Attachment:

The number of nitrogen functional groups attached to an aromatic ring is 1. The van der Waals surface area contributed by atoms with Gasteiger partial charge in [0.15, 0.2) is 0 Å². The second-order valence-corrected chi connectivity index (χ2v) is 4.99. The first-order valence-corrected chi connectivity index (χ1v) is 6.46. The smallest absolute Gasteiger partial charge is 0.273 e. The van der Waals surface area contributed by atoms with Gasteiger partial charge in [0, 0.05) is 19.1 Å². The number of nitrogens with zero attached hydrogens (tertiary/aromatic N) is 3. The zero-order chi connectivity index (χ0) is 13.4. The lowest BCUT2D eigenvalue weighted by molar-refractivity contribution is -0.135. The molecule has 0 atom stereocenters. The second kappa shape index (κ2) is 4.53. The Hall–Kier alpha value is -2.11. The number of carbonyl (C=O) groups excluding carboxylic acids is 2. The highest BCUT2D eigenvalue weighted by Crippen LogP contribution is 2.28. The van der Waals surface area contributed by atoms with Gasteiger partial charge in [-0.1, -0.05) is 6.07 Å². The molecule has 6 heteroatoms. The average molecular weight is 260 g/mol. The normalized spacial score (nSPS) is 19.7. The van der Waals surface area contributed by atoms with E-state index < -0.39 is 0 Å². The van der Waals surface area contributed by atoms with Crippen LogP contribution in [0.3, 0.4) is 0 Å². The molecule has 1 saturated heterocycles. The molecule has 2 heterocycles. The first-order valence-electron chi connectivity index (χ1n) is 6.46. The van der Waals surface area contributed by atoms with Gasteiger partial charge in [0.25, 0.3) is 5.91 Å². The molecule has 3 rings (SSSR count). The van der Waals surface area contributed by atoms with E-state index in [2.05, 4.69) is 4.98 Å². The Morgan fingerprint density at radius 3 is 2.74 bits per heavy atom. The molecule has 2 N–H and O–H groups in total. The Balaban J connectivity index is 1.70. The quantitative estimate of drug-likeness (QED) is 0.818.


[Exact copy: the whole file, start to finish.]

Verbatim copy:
The number of nitrogen functional groups attached to an aromatic ring is 1. The van der Waals surface area contributed by atoms with Gasteiger partial charge in [0.15, 0.2) is 0 Å². The second-order valence-corrected chi connectivity index (χ2v) is 4.99. The first-order valence-corrected chi connectivity index (χ1v) is 6.46. The smallest absolute Gasteiger partial charge is 0.273 e. The van der Waals surface area contributed by atoms with Gasteiger partial charge in [0, 0.05) is 19.1 Å². The number of nitrogens with zero attached hydrogens (tertiary/aromatic N) is 3. The zero-order chi connectivity index (χ0) is 13.4. The lowest BCUT2D eigenvalue weighted by molar-refractivity contribution is -0.135. The molecule has 0 atom stereocenters. The second kappa shape index (κ2) is 4.53. The Hall–Kier alpha value is -2.11. The number of carbonyl (C=O) groups excluding carboxylic acids is 2. The highest BCUT2D eigenvalue weighted by Crippen LogP contribution is 2.28. The van der Waals surface area contributed by atoms with Gasteiger partial charge in [-0.1, -0.05) is 6.07 Å². The molecule has 6 heteroatoms. The average molecular weight is 260 g/mol. The normalized spacial score (nSPS) is 19.7. The van der Waals surface area contributed by atoms with E-state index < -0.39 is 0 Å². The van der Waals surface area contributed by atoms with Crippen LogP contribution in [0.3, 0.4) is 0 Å². The molecule has 1 saturated heterocycles. The molecule has 2 heterocycles. The first-order valence-electron chi connectivity index (χ1n) is 6.46. The van der Waals surface area contributed by atoms with Gasteiger partial charge in [0.25, 0.3) is 5.91 Å². The molecule has 3 rings (SSSR count). The van der Waals surface area contributed by atoms with E-state index in [2.05, 4.69) is 4.98 Å². The Morgan fingerprint density at radius 3 is 2.74 bits per heavy atom. The molecule has 2 N–H and O–H groups in total. The Balaban J connectivity index is 1.70. The quantitative estimate of drug-likeness (QED) is 0.818.